Archetypes are similarities found in people of different cultures. The similarities come from memories stored in the unconscious mind. The unconscious mind stores memories that we cannot access put they can influence us. Carl Jung, a Swiss psychologist and creator of the archetype, uses archetypes to model the classic hero’s journey. He believes that the journeys of all heroes show certain similarities. Jung said that all men must do certain things to become a hero. Sir Gawain and the Green Knight, as translated by Burton Raffel, is a good example of a hero’s journey that follows the path laid out by Carl Jung..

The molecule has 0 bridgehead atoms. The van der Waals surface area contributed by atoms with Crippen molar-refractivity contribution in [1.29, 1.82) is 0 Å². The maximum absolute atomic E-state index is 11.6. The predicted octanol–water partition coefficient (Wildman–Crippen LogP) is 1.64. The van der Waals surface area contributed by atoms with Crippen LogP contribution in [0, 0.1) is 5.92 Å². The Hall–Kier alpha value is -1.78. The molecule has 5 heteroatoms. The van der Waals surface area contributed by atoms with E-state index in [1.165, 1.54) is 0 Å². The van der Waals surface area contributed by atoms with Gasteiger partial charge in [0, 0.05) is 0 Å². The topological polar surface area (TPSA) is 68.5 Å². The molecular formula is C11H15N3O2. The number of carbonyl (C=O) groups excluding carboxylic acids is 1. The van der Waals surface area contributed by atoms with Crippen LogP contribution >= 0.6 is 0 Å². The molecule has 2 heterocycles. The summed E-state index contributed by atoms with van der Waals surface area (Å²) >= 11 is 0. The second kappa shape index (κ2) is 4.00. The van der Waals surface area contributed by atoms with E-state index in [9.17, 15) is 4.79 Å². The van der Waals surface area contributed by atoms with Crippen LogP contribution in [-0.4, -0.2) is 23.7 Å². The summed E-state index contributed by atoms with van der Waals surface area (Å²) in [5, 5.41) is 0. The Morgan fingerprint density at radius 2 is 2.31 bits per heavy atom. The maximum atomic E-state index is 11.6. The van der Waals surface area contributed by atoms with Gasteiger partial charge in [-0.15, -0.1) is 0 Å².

A hero’s journey starts with a call to adventure. This call can either be specific or serendipitous. A specific call has the hero recruited by a person, thing, or supernatural being. If the call is serendipitous the hero falls into the journey. A man must accept the call to adventure to become a hero. In Sir Gawain and the Green Knight the call is specific. “A ghastly knight sprang through the door” (136) and challenged King Arthur’s court to the a contest. He was described as a green man that was part ogre with a green horse and a green axe trimmed in gold. The ghastly Green Knight asked that any man brave enough step up and hit him with his axe. He also asked that the brave knight would take a blow himself in “a year and a day” (297-298). Sir Gawain accepted the challenge. Sir Gawain swung the axe and chopped the head off the Green Knight. “The body spurted blood, gleaming red on green skin” (429-430) while his head rolled across the floor. The Green Knight stooped down to pick up his head and told Sir Gawain, “Find the green chapel, come to take what you’ve given” (451-451). Sir Gawain knows that he will not live after being dealt such a blow but will do as he promised and seek out the green chapel. After some time Sir Gawain sets out and begins to look for the green chapel where the Green Knight said he would be.